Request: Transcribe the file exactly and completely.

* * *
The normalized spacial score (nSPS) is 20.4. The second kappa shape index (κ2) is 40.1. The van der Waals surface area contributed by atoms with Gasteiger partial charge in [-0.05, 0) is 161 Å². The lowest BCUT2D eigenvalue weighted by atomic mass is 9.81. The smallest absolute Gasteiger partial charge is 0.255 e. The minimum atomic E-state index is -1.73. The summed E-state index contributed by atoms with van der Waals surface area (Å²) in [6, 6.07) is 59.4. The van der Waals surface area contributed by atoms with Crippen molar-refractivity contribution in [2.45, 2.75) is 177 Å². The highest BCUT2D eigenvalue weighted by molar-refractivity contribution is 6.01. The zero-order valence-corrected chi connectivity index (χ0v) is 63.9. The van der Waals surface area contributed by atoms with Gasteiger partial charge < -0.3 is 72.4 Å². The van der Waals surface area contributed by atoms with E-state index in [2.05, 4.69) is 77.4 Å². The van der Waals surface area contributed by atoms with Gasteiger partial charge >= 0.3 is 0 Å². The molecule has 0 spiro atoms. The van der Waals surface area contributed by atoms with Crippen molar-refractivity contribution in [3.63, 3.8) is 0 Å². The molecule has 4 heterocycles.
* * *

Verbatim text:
The normalized spacial score (nSPS) is 20.4. The second kappa shape index (κ2) is 40.1. The van der Waals surface area contributed by atoms with Gasteiger partial charge in [-0.05, 0) is 161 Å². The lowest BCUT2D eigenvalue weighted by atomic mass is 9.81. The smallest absolute Gasteiger partial charge is 0.255 e. The minimum atomic E-state index is -1.73. The summed E-state index contributed by atoms with van der Waals surface area (Å²) in [6, 6.07) is 59.4. The van der Waals surface area contributed by atoms with Crippen molar-refractivity contribution in [2.45, 2.75) is 177 Å². The highest BCUT2D eigenvalue weighted by molar-refractivity contribution is 6.01. The zero-order valence-corrected chi connectivity index (χ0v) is 63.9. The van der Waals surface area contributed by atoms with Gasteiger partial charge < -0.3 is 72.4 Å². The van der Waals surface area contributed by atoms with E-state index in [2.05, 4.69) is 77.4 Å². The van der Waals surface area contributed by atoms with Gasteiger partial charge >= 0.3 is 0 Å². The molecule has 0 spiro atoms. The van der Waals surface area contributed by atoms with Crippen molar-refractivity contribution in [3.63, 3.8) is 0 Å². The molecule has 4 heterocycles.